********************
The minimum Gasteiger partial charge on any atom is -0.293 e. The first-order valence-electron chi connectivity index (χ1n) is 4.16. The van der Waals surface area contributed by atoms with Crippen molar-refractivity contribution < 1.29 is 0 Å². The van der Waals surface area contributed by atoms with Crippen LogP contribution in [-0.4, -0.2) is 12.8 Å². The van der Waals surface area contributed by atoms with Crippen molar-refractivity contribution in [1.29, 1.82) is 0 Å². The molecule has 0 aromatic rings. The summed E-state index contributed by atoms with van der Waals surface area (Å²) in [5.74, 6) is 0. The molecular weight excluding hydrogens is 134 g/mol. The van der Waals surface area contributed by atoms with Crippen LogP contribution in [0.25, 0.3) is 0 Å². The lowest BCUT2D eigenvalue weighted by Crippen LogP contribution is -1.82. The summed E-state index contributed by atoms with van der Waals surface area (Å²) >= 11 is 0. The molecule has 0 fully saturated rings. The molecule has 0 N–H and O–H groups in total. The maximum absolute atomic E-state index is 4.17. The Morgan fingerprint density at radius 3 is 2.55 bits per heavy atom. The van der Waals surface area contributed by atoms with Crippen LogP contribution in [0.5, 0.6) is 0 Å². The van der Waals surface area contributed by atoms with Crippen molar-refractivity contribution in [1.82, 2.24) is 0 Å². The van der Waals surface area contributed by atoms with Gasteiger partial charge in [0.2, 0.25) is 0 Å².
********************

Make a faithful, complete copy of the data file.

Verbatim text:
The minimum Gasteiger partial charge on any atom is -0.293 e. The first-order valence-electron chi connectivity index (χ1n) is 4.16. The van der Waals surface area contributed by atoms with Crippen molar-refractivity contribution < 1.29 is 0 Å². The van der Waals surface area contributed by atoms with Crippen LogP contribution in [-0.4, -0.2) is 12.8 Å². The van der Waals surface area contributed by atoms with Crippen molar-refractivity contribution in [1.29, 1.82) is 0 Å². The molecule has 0 aromatic rings. The summed E-state index contributed by atoms with van der Waals surface area (Å²) in [5.74, 6) is 0. The molecular weight excluding hydrogens is 134 g/mol. The van der Waals surface area contributed by atoms with Crippen LogP contribution in [0.25, 0.3) is 0 Å². The lowest BCUT2D eigenvalue weighted by Crippen LogP contribution is -1.82. The summed E-state index contributed by atoms with van der Waals surface area (Å²) >= 11 is 0. The molecule has 0 fully saturated rings. The molecule has 0 N–H and O–H groups in total. The maximum absolute atomic E-state index is 4.17. The Morgan fingerprint density at radius 3 is 2.55 bits per heavy atom. The van der Waals surface area contributed by atoms with Crippen LogP contribution in [0.5, 0.6) is 0 Å². The van der Waals surface area contributed by atoms with Crippen molar-refractivity contribution in [1.82, 2.24) is 0 Å². The van der Waals surface area contributed by atoms with Gasteiger partial charge in [0.2, 0.25) is 0 Å².